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Led Zeppelin found not guilty.


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Yep.

Now, I've been of the opinion for decades that Led Zeppelin ripped off Spirit, but Randy California always laughed it off and said "oh well". The lawsuit was all kinds of wrong, but mainly because it came so long after it would have mattered. The "borrowing" was plain, even back in the day music writers commented on it. Randy talked about how Robert and Jimmy sat front row listening to him play it.

Led Zeppelin was always famous for "borrowing" then denying. I cringe sometimes when I hear their songs on the radio, and think about the rock bands and bluesmen they took from and made a fortune. But that is water LONG under the bridge. This lawsuit was ridiculous.

I'm pretty well read in the arts, and borrowing is something that goes back millennia. It is what allows art to continue and thrive. Sometimes you gotta pay the man, though, and Zeppelin got by for decades without doing so.

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The jury only heard the written version of Spirit's "Taurus", not the version that was recorded which is somewhat different.

Both songs are in the same key (Amin), and share the same tempo although the lead figure is ascending in STH and descending in Taurus, making them contrapuntal harmonies. 

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Both songs are in the same key (Amin), and share the same tempo although the lead figure is ascending in STH and descending in Taurus, making them contrapuntal harmonies. 

I have no idea what that means,but they both sound pretty similar to me!

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I have no idea what that means,but they both sound pretty similar to me!

They are pretty similar, but it's different *enough* to avoid being a copyright infringement

 

 

 

 

 

 

 

 

 

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I just listened to Spirit's Taurus for the very first time and thought it as an interesting musical piece.  Yes, there are similar chords but note that Spirit's song went nowhere, but Led Zeppelin  turned that simple guitar piece into a masterpiece that I still stop and listen to every time I've heard it in the past 45 years.

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But the whole issue was the acoustic intro, not the rest of the song. I dunno... I hear a lot of similarities between the intros... more than just coincidental. If I was on that jury I would have voted guilty.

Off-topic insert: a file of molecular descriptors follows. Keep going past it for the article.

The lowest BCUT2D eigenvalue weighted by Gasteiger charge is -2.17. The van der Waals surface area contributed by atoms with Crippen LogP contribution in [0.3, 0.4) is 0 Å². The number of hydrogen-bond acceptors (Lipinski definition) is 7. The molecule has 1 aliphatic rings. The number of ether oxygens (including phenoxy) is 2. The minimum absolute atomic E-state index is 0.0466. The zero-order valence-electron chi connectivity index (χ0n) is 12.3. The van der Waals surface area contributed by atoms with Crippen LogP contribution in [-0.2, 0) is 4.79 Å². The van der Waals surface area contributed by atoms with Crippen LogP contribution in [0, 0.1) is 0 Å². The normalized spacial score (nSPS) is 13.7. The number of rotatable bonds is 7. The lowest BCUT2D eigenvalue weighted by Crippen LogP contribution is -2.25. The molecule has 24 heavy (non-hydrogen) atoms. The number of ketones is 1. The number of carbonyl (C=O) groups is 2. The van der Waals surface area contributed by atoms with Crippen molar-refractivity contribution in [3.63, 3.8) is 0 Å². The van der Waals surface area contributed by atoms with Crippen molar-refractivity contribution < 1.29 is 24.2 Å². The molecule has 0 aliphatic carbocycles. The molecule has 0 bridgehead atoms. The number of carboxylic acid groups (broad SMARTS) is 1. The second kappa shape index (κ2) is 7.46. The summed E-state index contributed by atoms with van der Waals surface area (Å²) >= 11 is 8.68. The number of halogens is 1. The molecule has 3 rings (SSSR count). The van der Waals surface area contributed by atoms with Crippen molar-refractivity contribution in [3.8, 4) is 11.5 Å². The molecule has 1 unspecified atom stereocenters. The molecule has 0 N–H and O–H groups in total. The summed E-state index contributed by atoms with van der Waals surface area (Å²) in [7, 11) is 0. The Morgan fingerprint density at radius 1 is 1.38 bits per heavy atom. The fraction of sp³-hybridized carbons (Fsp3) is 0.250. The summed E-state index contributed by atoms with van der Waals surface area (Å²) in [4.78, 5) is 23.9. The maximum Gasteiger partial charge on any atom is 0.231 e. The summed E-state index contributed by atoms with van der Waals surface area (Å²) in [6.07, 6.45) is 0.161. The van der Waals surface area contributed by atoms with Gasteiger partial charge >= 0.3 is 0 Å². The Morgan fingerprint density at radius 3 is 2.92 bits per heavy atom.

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but some of the defense was that you can hear the same chords and the same sequence in classical and folk guitar music going back centuries. The verdict wasn't about whether they sounded the same, it was about whether Paige and Plant had infringed copyright on _published_ music. 

best,

M.

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I'm a little late to the table on this, but consider during the doo-wop days, you could in some cases literally layer one song over another they were so similar. One good song launched a hundred copy cats. Not only were there no (or few) lawsuits, but borrowing riffs and sounds is what built rock & roll. I could list two or three right off (Boston, Blues Traveler) who stole Pachelbel's Canon in D, but who's complaining, they all sound great. Pretty much all of the Blues genre follows the same music structure whether subtly or overtly. To hear Men At Work lost a hefty sum 30 years after Down Under for borrowing 11 notes from the Kookaburra song is disgusting in my opinion. I have no problem with Led Zeppelin re-inventing parts of another's work, as long as it's not a direct rip-off.

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But the problem with what Led Zeppelin did is they took other people's work and gave themselves writing credits on their albums with no mention of who actually wrote the song.

Just a few examples (there are many more)... "Dazed and Confused" was written and recorded by a guy named Jake Holmes in 1967. When the song turned up on Zep's first album, writing credits were listed as "Page/Plant," with absolutely no mention of the guy who actually wrote the song.

"Whole Lotta Love" was similarly credited to "Page/Plant," when in fact is was nothing more than a slightly reworked version of the song "You Need Love" written by Willie Dixon.

"When the Levee Breaks" was written and recorded by Kansas Joe McCoy and his wife "Memphis Minnie" in 1929! No mention of their names in the song credits on Zep's album.

The list goes on and on. In many cases, the original artists sued Led Zeppelin and the cases were settled out of court. But Page and Plant have a long history of, er... "borrowing" other people's songs without giving credit where credit was due.

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